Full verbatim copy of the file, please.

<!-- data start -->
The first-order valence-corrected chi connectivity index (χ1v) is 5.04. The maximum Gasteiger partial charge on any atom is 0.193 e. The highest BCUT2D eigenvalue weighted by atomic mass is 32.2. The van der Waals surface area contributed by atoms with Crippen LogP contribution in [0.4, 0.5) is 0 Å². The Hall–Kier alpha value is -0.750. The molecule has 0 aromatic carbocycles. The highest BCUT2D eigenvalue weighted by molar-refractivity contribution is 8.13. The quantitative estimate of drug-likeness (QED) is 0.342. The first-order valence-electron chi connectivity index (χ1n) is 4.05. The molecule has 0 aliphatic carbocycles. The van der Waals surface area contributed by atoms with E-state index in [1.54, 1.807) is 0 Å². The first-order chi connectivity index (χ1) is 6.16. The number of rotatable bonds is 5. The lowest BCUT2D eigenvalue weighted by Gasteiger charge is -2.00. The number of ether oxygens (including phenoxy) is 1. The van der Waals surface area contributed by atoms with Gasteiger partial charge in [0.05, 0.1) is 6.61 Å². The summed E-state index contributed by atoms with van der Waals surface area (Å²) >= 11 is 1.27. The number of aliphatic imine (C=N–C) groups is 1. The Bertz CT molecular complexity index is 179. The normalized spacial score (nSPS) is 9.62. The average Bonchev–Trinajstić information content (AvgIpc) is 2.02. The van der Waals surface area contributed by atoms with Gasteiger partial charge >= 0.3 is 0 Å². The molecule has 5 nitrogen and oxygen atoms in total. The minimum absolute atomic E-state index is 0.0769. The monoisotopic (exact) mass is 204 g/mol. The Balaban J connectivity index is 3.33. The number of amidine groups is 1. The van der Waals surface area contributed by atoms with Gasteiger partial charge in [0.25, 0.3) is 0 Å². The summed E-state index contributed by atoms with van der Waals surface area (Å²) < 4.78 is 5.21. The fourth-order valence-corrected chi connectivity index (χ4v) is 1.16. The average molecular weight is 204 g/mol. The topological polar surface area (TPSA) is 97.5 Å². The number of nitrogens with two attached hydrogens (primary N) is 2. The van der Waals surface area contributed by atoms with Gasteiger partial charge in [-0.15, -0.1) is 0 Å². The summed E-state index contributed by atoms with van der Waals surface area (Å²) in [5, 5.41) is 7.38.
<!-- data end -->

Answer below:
The first-order valence-corrected chi connectivity index (χ1v) is 5.04. The maximum Gasteiger partial charge on any atom is 0.193 e. The highest BCUT2D eigenvalue weighted by atomic mass is 32.2. The van der Waals surface area contributed by atoms with Crippen LogP contribution in [0.4, 0.5) is 0 Å². The Hall–Kier alpha value is -0.750. The molecule has 0 aromatic carbocycles. The highest BCUT2D eigenvalue weighted by molar-refractivity contribution is 8.13. The quantitative estimate of drug-likeness (QED) is 0.342. The first-order valence-electron chi connectivity index (χ1n) is 4.05. The molecule has 0 aliphatic carbocycles. The van der Waals surface area contributed by atoms with E-state index in [1.54, 1.807) is 0 Å². The first-order chi connectivity index (χ1) is 6.16. The number of rotatable bonds is 5. The lowest BCUT2D eigenvalue weighted by Gasteiger charge is -2.00. The number of ether oxygens (including phenoxy) is 1. The van der Waals surface area contributed by atoms with Gasteiger partial charge in [0.05, 0.1) is 6.61 Å². The summed E-state index contributed by atoms with van der Waals surface area (Å²) >= 11 is 1.27. The number of aliphatic imine (C=N–C) groups is 1. The Bertz CT molecular complexity index is 179. The normalized spacial score (nSPS) is 9.62. The average Bonchev–Trinajstić information content (AvgIpc) is 2.02. The van der Waals surface area contributed by atoms with Gasteiger partial charge >= 0.3 is 0 Å². The molecule has 5 nitrogen and oxygen atoms in total. The minimum absolute atomic E-state index is 0.0769. The monoisotopic (exact) mass is 204 g/mol. The Balaban J connectivity index is 3.33. The number of amidine groups is 1. The van der Waals surface area contributed by atoms with Gasteiger partial charge in [0.25, 0.3) is 0 Å². The summed E-state index contributed by atoms with van der Waals surface area (Å²) < 4.78 is 5.21. The fourth-order valence-corrected chi connectivity index (χ4v) is 1.16. The average molecular weight is 204 g/mol. The topological polar surface area (TPSA) is 97.5 Å². The number of nitrogens with two attached hydrogens (primary N) is 2. The van der Waals surface area contributed by atoms with Gasteiger partial charge in [-0.15, -0.1) is 0 Å². The summed E-state index contributed by atoms with van der Waals surface area (Å²) in [5, 5.41) is 7.38.